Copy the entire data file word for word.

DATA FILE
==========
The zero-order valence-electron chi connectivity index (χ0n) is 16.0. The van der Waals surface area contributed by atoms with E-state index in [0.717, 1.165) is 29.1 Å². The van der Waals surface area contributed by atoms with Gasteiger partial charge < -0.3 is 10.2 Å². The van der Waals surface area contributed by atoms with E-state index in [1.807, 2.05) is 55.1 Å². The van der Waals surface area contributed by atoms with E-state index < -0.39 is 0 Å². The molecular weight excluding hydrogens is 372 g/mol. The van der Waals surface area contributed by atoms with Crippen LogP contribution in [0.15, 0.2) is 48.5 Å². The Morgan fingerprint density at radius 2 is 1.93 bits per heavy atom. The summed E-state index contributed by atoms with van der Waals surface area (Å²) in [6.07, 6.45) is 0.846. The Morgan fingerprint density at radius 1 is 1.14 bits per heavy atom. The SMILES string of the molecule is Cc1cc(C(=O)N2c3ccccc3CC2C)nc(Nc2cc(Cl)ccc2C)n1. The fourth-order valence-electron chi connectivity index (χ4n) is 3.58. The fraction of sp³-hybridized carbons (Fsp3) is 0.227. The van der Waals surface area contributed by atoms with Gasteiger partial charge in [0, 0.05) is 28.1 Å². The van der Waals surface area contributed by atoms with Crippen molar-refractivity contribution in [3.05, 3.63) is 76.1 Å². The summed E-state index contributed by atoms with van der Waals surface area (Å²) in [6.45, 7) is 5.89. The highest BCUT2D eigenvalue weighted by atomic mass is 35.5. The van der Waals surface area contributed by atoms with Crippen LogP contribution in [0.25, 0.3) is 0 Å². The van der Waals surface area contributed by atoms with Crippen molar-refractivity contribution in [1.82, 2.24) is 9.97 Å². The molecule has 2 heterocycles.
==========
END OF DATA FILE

The zero-order valence-electron chi connectivity index (χ0n) is 16.0. The van der Waals surface area contributed by atoms with E-state index in [0.717, 1.165) is 29.1 Å². The van der Waals surface area contributed by atoms with Gasteiger partial charge < -0.3 is 10.2 Å². The van der Waals surface area contributed by atoms with E-state index in [1.807, 2.05) is 55.1 Å². The van der Waals surface area contributed by atoms with E-state index < -0.39 is 0 Å². The molecular weight excluding hydrogens is 372 g/mol. The van der Waals surface area contributed by atoms with Crippen LogP contribution in [0.15, 0.2) is 48.5 Å². The Morgan fingerprint density at radius 2 is 1.93 bits per heavy atom. The summed E-state index contributed by atoms with van der Waals surface area (Å²) in [6.07, 6.45) is 0.846. The Morgan fingerprint density at radius 1 is 1.14 bits per heavy atom. The SMILES string of the molecule is Cc1cc(C(=O)N2c3ccccc3CC2C)nc(Nc2cc(Cl)ccc2C)n1. The fourth-order valence-electron chi connectivity index (χ4n) is 3.58. The fraction of sp³-hybridized carbons (Fsp3) is 0.227. The van der Waals surface area contributed by atoms with Gasteiger partial charge in [0, 0.05) is 28.1 Å². The van der Waals surface area contributed by atoms with Crippen molar-refractivity contribution in [3.05, 3.63) is 76.1 Å². The summed E-state index contributed by atoms with van der Waals surface area (Å²) in [6.45, 7) is 5.89. The highest BCUT2D eigenvalue weighted by atomic mass is 35.5. The van der Waals surface area contributed by atoms with Crippen LogP contribution in [0.25, 0.3) is 0 Å². The van der Waals surface area contributed by atoms with Crippen molar-refractivity contribution in [1.82, 2.24) is 9.97 Å². The molecule has 2 heterocycles.